Wednesday, February 11, 2015

Oh, Humble Onion

Rossa di Milano & Dakota Tears, our powerhouse storers
Now that we've received and inventoried most of our seeds for this coming season, we can begin to tweak our established crop plan. Essentially, this means making changes to the numbers of each crop we're planting in the field. Truthfully, it's not horrendous work. We made these decisions, generally, when ordering seeds. But now we have to get more specific and mark it down in our nifty spreadsheets. That's the gist, anyway.

Of course it's more complex than that and takes a bunch of thought and reflection. Just as the roofer says he just nails shingles, we all know there's a boatload of knowledge and work behind it.

But it's not all drudgery. Part of what keeps crop planning interesting year after year is the crops themselves. For instance, when we are increasing production on a crop because we think it's the bees knees, it's exciting to daydream about all of the reasons we are smitten. Take onions, for example. We are doubling our production of storage onions this year because, well, onions are bad asses.

ONIONS AS BAD ASSES
Many of us modern humans take for granted that onions are the foundation of most of our meals. We buy them year round without any hesitation and certainly under-appreciate what kick-butt crops they are. What's so awesome about an onion? Well, how about these apples? It is a crop, when placed in the right conditions to cure, whose skins (at least for the storage types) will literally tighten around the bulb, and whose necks will wither and close off the onion like a cap -- all of this combining to maintain moisture within the layers of oniony flesh, thus allowing it to be stored for months. Months! That's some amazing stuff. Because of this storability, it is a crop that was a source of sustenance for millennia in barren winters and in some cases even helped prevent thirst.

It's no wonder they served more grandiose purposes throughout history than they do today. Oh humble onion, what a regal past you've had! Onions have been revered from Ancient Greece, where Olympic athletes apparently ate pounds of them, drank onion juice, and rubbed onions all over their bodies before competitions (what?), to Europe in the Middle Ages, where onions were oft given as wedding gifts. Humans throughout history have rightly placed this crop on a pedestal, and we can't help but follow suit. Especially when it comes to our storage powerhouses, Rossa di Milano and Dakota Tears.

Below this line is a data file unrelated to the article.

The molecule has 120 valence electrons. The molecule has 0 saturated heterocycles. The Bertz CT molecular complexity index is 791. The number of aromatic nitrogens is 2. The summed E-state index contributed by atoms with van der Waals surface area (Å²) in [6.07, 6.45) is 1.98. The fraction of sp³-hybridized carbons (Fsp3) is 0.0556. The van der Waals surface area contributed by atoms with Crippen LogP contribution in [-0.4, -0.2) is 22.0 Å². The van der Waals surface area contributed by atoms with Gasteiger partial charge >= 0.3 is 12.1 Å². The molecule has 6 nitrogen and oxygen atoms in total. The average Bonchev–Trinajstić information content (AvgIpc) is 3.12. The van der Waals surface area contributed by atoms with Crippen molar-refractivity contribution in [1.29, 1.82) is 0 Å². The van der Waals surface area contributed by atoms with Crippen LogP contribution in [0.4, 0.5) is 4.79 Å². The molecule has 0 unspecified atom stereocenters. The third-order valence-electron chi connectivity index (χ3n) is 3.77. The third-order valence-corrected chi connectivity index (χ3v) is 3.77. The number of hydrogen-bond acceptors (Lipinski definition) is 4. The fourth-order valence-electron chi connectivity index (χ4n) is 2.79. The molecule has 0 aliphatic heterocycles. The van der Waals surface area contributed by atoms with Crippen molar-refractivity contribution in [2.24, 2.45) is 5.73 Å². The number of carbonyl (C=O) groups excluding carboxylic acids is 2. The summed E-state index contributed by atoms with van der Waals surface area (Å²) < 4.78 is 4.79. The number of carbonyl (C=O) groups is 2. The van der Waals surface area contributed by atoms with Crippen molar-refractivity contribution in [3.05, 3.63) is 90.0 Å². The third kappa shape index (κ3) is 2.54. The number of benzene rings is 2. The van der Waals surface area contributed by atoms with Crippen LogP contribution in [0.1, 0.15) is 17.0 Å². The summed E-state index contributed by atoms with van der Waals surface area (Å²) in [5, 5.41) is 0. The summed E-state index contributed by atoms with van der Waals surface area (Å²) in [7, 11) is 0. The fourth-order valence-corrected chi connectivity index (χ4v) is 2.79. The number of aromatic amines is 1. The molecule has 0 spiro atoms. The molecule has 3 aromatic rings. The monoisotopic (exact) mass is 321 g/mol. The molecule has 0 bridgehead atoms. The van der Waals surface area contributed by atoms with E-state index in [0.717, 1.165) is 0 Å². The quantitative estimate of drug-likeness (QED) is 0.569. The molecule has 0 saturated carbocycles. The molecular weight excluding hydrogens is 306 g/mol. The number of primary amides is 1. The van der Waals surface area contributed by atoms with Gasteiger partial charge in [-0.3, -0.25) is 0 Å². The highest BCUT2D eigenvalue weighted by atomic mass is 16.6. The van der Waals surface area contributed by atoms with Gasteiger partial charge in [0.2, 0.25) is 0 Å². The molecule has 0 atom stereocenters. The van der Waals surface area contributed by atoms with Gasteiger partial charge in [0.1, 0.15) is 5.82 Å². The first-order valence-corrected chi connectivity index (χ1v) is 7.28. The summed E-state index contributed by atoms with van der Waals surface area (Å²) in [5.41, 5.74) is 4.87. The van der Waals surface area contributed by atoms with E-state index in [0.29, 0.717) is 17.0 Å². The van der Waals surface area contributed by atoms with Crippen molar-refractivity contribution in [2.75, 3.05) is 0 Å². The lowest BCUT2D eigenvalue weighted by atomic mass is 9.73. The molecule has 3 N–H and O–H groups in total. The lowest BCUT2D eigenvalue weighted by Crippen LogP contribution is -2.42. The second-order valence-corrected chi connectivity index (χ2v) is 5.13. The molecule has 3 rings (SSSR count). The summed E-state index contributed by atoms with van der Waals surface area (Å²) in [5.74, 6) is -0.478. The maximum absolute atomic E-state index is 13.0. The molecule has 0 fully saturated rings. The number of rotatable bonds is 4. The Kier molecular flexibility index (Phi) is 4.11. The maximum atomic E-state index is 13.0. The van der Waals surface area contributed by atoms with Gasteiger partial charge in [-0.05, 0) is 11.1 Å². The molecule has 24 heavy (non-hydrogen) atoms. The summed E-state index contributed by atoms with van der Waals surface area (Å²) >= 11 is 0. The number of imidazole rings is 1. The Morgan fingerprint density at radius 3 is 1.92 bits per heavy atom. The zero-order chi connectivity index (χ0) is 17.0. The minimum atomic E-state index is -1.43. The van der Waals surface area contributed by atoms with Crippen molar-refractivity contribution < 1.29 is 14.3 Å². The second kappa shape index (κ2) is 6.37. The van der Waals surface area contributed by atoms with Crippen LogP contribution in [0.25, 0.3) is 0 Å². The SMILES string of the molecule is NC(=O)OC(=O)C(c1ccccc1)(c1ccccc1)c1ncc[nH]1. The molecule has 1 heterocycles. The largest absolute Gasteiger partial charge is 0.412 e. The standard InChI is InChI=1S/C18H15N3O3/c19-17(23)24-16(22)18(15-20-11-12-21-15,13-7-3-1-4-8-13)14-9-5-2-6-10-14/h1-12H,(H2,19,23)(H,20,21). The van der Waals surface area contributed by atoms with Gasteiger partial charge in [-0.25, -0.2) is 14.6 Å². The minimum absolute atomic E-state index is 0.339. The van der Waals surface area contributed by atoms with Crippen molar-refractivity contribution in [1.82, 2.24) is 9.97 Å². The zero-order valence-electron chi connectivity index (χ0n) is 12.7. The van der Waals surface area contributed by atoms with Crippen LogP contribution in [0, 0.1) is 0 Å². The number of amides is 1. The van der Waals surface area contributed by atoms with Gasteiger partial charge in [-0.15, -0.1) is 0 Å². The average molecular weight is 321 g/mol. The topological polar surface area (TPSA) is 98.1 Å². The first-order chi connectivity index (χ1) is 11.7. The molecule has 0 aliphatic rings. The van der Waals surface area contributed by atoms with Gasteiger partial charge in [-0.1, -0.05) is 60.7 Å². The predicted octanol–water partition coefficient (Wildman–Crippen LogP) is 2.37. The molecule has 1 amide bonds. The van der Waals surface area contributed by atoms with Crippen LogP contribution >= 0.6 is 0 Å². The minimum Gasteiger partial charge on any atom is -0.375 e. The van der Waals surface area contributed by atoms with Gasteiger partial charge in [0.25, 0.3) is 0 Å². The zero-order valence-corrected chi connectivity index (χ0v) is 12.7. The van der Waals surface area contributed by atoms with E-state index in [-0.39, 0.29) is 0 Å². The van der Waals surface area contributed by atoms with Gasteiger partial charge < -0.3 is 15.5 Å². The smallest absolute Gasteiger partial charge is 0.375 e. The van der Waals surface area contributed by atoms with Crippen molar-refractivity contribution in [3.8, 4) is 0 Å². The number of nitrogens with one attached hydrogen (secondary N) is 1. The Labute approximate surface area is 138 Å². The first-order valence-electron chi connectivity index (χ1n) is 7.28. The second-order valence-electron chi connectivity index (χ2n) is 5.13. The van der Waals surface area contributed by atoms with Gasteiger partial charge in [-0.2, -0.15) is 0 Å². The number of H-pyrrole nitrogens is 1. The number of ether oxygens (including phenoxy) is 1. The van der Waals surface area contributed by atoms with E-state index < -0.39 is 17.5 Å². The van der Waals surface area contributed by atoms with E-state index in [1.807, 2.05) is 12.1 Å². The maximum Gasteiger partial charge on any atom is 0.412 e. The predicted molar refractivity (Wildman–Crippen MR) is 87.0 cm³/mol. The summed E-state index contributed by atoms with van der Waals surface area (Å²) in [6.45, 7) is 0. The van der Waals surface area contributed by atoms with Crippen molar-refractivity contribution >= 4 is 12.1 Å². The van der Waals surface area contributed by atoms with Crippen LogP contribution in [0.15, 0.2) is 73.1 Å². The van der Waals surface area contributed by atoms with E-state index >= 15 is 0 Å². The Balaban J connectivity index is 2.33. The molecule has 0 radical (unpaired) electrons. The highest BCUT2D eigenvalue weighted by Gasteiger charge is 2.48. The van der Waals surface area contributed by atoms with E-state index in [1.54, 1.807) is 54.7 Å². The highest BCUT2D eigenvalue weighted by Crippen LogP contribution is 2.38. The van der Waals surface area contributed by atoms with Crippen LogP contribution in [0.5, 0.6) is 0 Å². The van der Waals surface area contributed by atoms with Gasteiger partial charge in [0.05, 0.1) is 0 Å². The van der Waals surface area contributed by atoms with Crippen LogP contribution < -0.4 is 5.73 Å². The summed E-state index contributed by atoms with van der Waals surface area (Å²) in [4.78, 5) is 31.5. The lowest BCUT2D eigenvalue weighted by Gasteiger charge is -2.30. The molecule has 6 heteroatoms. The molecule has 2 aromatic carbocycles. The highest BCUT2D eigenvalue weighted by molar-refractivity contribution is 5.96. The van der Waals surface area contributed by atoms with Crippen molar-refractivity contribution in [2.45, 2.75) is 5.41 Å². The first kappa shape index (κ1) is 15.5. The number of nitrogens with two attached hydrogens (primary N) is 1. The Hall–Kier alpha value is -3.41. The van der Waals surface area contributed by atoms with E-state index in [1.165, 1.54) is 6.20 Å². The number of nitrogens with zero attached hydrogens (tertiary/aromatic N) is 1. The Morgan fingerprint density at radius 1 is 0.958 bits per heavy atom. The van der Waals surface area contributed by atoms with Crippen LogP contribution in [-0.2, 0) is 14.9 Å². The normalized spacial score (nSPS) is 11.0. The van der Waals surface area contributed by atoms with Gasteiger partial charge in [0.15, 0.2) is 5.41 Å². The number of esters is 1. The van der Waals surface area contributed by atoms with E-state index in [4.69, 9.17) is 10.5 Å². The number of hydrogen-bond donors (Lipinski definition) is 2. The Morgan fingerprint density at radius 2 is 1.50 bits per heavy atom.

OUR PUNGENT BEAUTS
Rossa di Milano, with her unique squared-off shoulders, stout torpedoesque shape, and gorgeous red papers, really packs a wallop, while Dakota Tears has a pungent, tear-producing flesh that adds such rich flavor to any meal, we can only be her humble servants. We are loyal to these two not only because they are beautiful in a take-your-breath-away kind of way, but even more importantly, because they fit the bill on all counts. First, they are both pungent, which means two things to these farmers -- they are big on flavor and they possess the compounds that inhibit rot (the more pungent an onion, the better the storability). They also both happen to produce well in the field across soil types, weed pressure, and weather crises. SOLD!

We want more! And just like humans throughout many millennia, we think our members just might appreciate more, too. Check out the other varieties of alliums (fresh onions, bunching onions, garlic, leeks, chives) we are growing on our 2015 crop list, and sign up to get scads of these babies in our CSA over here.